FreshPatents.com Logo
stats FreshPatents Stats
n/a views for this patent on FreshPatents.com
Updated: October 26 2014
newTOP 200 Companies filing patents this week


    Free Services  

  • MONITOR KEYWORDS
  • Enter keywords & we'll notify you when a new patent matches your request (weekly update).

  • ORGANIZER
  • Save & organize patents so you can view them later.

  • RSS rss
  • Create custom RSS feeds. Track keywords without receiving email.

  • ARCHIVE
  • View the last few months of your Keyword emails.

  • COMPANY DIRECTORY
  • Patents sorted by company.

Follow us on Twitter
twitter icon@FreshPatents

Methods and systems for monitoring a grid control system

last patentdownload pdfdownload imgimage previewnext patent


20120268289 patent thumbnailZoom

Methods and systems for monitoring a grid control system


A detection device for monitoring at least one message transmitted between components included within a grid control system is provided. The detection device includes a memory device configured to store a rationality database that includes at least one rule, and a processor coupled to the memory device and configured to receive the at least one message and to compare the at least one message with the at least one rule to determine a rationality of the at least one message.

Inventor: John Christopher Boot
USPTO Applicaton #: #20120268289 - Class: 34087002 (USPTO) - 10/25/12 - Class 340 


view organizer monitor keywords


The Patent Description & Claims data below is from USPTO Patent Application 20120268289, Methods and systems for monitoring a grid control system.

last patentpdficondownload pdfimage previewnext patent

BACKGROUND OF THE INVENTION

The present application relates generally to grid control systems and, more particularly, to a detection device, system, and method for use in monitoring messages exchanged by components included within a grid control system.

Power generated by an electric utility is typically delivered to a customer via an electric grid. The power generation and delivery system is monitored and controlled by a grid control system. The grid control system generally includes a large number of individual subsystems, each of which may also include multiple components. Typically, information is received from many of the subsystems/components, and used to control operation of the electrical grid. For example, some power utilities utilize what is referred to herein as a “smart grid” or Advanced Metering Infrastructure (AMI) power network. Known AMI networks each include a plurality of subsystems that communicate with an operations subsystem that is typically located at the utility and remotely from the subsystems. Using an AMI network, a power utility may communicate with individual loads within a customer\'s premises and selectively reduce power consumption during peak usage periods. As such, a power utility may reduce power to low priority loads, while maintaining power to high priority loads.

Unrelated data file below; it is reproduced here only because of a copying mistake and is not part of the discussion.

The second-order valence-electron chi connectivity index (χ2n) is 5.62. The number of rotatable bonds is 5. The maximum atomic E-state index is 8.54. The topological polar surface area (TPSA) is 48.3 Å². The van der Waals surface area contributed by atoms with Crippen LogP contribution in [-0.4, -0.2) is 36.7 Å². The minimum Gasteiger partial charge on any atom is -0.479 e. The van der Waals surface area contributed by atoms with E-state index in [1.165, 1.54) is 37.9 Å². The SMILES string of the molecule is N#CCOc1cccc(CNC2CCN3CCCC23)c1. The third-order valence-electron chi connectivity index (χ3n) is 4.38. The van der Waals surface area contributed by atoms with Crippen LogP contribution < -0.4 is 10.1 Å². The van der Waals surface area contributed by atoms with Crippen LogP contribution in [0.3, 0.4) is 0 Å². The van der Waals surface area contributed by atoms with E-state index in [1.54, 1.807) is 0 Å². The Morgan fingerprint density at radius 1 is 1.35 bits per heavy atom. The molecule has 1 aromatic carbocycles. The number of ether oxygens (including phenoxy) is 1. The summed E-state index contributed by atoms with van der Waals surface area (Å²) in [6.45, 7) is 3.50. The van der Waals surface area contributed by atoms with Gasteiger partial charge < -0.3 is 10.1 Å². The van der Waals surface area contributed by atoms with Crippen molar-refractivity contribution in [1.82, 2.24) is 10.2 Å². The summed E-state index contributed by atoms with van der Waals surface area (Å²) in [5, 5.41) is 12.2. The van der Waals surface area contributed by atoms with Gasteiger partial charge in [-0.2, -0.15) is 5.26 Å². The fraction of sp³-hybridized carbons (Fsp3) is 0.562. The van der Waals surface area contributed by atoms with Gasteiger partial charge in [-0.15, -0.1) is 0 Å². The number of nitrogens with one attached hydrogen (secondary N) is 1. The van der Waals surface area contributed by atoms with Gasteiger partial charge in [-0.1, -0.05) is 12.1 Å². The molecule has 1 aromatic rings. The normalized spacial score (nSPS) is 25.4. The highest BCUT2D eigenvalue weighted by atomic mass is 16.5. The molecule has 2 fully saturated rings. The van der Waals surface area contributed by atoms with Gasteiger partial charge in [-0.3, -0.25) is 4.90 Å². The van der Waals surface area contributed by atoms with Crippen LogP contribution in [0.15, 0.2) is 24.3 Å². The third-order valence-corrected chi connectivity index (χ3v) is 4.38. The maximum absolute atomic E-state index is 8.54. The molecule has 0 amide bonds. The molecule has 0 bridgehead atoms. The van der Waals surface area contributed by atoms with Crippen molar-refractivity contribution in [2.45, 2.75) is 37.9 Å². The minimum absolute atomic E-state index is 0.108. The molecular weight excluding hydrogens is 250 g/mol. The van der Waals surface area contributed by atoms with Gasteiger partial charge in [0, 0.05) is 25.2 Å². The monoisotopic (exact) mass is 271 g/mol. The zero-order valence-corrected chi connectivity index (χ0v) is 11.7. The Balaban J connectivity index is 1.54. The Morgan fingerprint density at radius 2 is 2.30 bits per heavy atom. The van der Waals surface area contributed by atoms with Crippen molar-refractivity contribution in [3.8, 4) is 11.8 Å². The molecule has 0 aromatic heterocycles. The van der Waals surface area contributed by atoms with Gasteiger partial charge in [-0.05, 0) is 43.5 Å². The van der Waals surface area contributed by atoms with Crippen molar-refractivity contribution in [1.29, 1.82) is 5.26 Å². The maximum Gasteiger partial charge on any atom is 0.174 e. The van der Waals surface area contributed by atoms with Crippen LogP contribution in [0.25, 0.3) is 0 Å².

At least some known AMI networks receive and transmit data in a proprietary vendor format or in a format in accordance with a standard created by an industry consortium or standards development organization. Examples of such standards are International Electrotechnical Commission (IEC) 61850, IEC 61968, and ZigBee®. ZigBee® is a registered trademark of ZigBee Alliance, Inc., of San Ramon, Calif. In some instances, data may be transmitted to a device in the correct format, but may instruct the device to perform an erroneous and/or irrational function. Instructions to perform an erroneous and/or irrational instruction may be the result of network tampering, or the result of component malfunction. A device component within the AMI network that performs an erroneous and/or irrational function may use excessive energy, create billing issues, cause physical damage, and/or inconvenience a customer and/or an energy provider.

BRIEF DESCRIPTION OF THE INVENTION

In one aspect, a detection device for monitoring at least one message transmitted between components included within a grid control system is provided. The detection device includes a memory device configured to store a rationality database that includes at least one rule, and a processor coupled to the memory device and configured to receive the at least one message and to compare the at least one message with the at least one rule to determine a rationality of the at least one message.

In another aspect, a system for monitoring at least one message transmitted between components included within a grid control system is provided. The system includes a first network component, a second network component coupled to the first network component and configured to transmit the at least one message to the first network component, and a detection device configured to receive the at least one message from the second network component and to determine a rationality of the at least one message.

In yet another aspect, a method for monitoring at least one message transmitted between a plurality of components within a grid control system is provided, the plurality of components including a first network component and a second network component. The method includes transmitting the at least one message from the first network component to the second network component, intercepting the at least one message using a detection device, and determining a rationality of the at least one message using the detection device.